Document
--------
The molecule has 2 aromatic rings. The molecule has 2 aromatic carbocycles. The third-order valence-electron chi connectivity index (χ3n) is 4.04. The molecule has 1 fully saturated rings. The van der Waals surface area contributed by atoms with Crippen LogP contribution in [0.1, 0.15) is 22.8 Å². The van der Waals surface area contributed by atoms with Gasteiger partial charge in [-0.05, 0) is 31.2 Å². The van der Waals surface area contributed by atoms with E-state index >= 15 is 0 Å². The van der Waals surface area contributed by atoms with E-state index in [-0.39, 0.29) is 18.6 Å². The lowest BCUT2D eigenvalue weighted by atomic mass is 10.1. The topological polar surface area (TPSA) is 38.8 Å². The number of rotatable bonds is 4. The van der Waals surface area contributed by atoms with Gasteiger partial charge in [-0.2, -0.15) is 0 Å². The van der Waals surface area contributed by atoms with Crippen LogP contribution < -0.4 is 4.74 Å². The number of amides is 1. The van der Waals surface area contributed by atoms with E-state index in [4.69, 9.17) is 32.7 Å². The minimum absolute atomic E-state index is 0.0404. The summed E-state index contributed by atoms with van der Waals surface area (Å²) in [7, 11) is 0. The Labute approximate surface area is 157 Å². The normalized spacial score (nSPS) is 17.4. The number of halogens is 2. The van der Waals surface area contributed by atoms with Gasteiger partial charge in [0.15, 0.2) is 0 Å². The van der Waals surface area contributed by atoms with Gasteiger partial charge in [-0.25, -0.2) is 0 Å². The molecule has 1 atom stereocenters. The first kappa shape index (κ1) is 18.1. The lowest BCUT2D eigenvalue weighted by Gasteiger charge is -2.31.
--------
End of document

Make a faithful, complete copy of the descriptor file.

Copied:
The molecule has 2 aromatic rings. The molecule has 2 aromatic carbocycles. The third-order valence-electron chi connectivity index (χ3n) is 4.04. The molecule has 1 fully saturated rings. The van der Waals surface area contributed by atoms with Crippen LogP contribution in [0.1, 0.15) is 22.8 Å². The van der Waals surface area contributed by atoms with Gasteiger partial charge in [-0.05, 0) is 31.2 Å². The van der Waals surface area contributed by atoms with E-state index >= 15 is 0 Å². The van der Waals surface area contributed by atoms with E-state index in [-0.39, 0.29) is 18.6 Å². The lowest BCUT2D eigenvalue weighted by atomic mass is 10.1. The topological polar surface area (TPSA) is 38.8 Å². The number of rotatable bonds is 4. The van der Waals surface area contributed by atoms with Gasteiger partial charge in [-0.2, -0.15) is 0 Å². The van der Waals surface area contributed by atoms with Crippen LogP contribution < -0.4 is 4.74 Å². The number of amides is 1. The van der Waals surface area contributed by atoms with E-state index in [4.69, 9.17) is 32.7 Å². The minimum absolute atomic E-state index is 0.0404. The summed E-state index contributed by atoms with van der Waals surface area (Å²) in [7, 11) is 0. The Labute approximate surface area is 157 Å². The normalized spacial score (nSPS) is 17.4. The number of halogens is 2. The van der Waals surface area contributed by atoms with Gasteiger partial charge in [0.15, 0.2) is 0 Å². The van der Waals surface area contributed by atoms with Gasteiger partial charge in [-0.25, -0.2) is 0 Å². The molecule has 1 atom stereocenters. The first kappa shape index (κ1) is 18.1. The lowest BCUT2D eigenvalue weighted by Gasteiger charge is -2.31.